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At the workshop, Tran Xuan Dinh, deputy head of DoCP, reported on the present status of corn planting in Vietnam. According to DoCP, in recent years, more than one million hectares of lands are used for corn planting.
However, the average yield is low at 4.6 million tonnes on each hectare. This amount can only meet 40-50 per cent of the domestic demand.
Meanwhile, recently, corn import prices have sharply decreased, leading to heavy imports to Vietnam. In 2016, Vietnam imported 8.3 million tonnes of corn, which has put further pressure on domestic corn famers.
The Institute of Policy and Strategy for Agriculture and Rural Development (IPSARD) forecasted that the animal feed demand will rise in Vietnam by 2020, by when domestic corn planting may not be able to meet the increasing demand.
Besides, tax imposed on corn imports is likely to decline in the future. All of these will create more intense competition among domestic and foreign corn farmers.
|GM corn has already been harvested this year|
Croplife Vietnam said that developing genetically modified (GM) corn plants is an important solution for Vietnamese agriculture. GM corns will bring about higher yield, while limiting the damage from pests and weeds. In addition, GM corns help farmers reduce input costs and negative impacts on the environment as these kinds of corn plants do not require large amounts of pesticides and herbicides.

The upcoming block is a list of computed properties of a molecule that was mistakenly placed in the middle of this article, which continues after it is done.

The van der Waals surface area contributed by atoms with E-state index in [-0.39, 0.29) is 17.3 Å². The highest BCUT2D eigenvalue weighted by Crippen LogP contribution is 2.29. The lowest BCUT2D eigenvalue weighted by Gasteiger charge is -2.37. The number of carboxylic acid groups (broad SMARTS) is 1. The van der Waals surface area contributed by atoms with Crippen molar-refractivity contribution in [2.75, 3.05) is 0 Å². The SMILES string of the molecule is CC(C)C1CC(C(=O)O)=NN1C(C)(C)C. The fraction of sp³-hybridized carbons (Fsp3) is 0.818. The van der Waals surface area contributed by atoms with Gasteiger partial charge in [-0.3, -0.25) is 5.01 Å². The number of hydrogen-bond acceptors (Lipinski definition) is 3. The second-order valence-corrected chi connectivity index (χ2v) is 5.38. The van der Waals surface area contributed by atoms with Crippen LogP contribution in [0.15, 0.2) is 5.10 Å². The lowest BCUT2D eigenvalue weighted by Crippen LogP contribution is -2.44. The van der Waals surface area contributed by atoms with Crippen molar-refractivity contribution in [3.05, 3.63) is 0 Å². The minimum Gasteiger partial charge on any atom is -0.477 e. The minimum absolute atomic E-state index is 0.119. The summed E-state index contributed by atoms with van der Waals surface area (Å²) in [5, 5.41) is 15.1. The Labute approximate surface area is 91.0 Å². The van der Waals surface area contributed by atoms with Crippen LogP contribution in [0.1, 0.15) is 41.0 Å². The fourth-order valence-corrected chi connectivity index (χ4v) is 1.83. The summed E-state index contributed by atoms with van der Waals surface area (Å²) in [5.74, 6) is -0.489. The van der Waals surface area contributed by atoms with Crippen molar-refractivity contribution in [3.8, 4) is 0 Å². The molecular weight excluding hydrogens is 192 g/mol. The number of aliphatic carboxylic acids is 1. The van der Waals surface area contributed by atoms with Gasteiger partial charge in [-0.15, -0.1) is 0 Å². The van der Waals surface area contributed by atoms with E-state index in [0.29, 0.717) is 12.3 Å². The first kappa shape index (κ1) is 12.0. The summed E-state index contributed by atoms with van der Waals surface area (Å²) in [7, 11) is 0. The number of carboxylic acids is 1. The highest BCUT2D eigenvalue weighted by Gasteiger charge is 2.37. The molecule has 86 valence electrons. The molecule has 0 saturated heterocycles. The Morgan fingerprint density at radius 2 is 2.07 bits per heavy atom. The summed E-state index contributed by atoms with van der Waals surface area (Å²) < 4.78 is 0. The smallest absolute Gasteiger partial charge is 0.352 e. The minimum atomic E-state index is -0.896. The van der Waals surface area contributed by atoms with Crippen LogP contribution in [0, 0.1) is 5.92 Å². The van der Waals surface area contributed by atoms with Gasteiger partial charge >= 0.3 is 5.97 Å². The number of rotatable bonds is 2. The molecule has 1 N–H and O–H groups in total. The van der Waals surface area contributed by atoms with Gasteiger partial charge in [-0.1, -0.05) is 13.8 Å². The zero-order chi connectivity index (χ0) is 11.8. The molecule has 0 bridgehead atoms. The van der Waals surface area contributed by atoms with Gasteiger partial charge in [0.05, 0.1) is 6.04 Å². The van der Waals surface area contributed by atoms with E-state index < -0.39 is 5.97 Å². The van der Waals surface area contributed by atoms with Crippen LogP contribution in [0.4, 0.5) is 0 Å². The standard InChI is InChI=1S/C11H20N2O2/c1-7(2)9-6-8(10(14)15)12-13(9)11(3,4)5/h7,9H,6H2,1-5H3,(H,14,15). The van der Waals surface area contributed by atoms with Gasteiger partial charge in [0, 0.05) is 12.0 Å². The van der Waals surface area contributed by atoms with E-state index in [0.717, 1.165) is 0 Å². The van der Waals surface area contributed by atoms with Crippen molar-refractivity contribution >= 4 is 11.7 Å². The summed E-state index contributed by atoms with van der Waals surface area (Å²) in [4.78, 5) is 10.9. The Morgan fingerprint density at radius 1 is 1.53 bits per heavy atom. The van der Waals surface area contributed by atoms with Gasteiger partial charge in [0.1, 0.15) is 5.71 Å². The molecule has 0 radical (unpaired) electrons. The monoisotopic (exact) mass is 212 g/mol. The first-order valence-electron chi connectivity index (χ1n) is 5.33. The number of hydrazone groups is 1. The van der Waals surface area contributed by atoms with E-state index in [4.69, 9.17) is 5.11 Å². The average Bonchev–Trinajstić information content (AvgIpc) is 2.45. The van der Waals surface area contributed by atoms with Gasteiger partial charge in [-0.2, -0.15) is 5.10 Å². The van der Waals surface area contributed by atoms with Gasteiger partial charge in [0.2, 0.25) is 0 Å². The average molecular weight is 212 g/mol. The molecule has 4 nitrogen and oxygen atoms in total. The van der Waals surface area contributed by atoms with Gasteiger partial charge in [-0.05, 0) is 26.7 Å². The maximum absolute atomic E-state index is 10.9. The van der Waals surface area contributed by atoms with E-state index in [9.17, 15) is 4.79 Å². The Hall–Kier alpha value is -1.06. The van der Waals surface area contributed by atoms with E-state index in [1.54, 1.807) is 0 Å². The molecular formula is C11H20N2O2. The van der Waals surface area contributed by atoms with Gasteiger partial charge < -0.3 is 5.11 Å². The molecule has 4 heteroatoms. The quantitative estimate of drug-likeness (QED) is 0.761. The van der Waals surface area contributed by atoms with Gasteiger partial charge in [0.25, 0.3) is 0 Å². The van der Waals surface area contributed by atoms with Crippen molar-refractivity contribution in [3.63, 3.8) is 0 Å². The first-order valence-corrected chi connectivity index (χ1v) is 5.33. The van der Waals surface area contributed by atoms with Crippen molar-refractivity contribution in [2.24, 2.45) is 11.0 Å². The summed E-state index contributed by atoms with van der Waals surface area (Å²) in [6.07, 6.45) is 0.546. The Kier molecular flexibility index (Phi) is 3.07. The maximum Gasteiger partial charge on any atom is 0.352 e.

Duong Gia Dinh, head of the Son La Plant Protection Department, said that the province is compiling a policy to encourage GM corns, as they have a much higher yield compared to other common corn types planted in the past. For example, GM corns grown in Co Noi commune, Mai Son district, Son La province, yield 12 tonnes on each hectare.
“With GM corns, farmers can increase the yield on each hectare, while cutting back on herbicides,” Le Dang Dung, a participant in the agriculture extension activities in the province, said.
|GM corns make a convincing case with higher yield, lower costs, and better quality|
Nguyen Van Tien, a farmer in Loong Phieng, Yen Chau district, Son La province, also talked about his experience with GM corns.
Last year, he planted Dekalb Genuity corn of Dekalb Vietnam Co., Ltd. (a company specialising in GM corns) on part of his farm and the positive results encouraged him to switch entirely to GM corn this year.
“Using GM corns not only induces higher yield, but it also reduces costs by about 30 per cent, as herbicides and pesticides are such a major expense in production,” Tien said.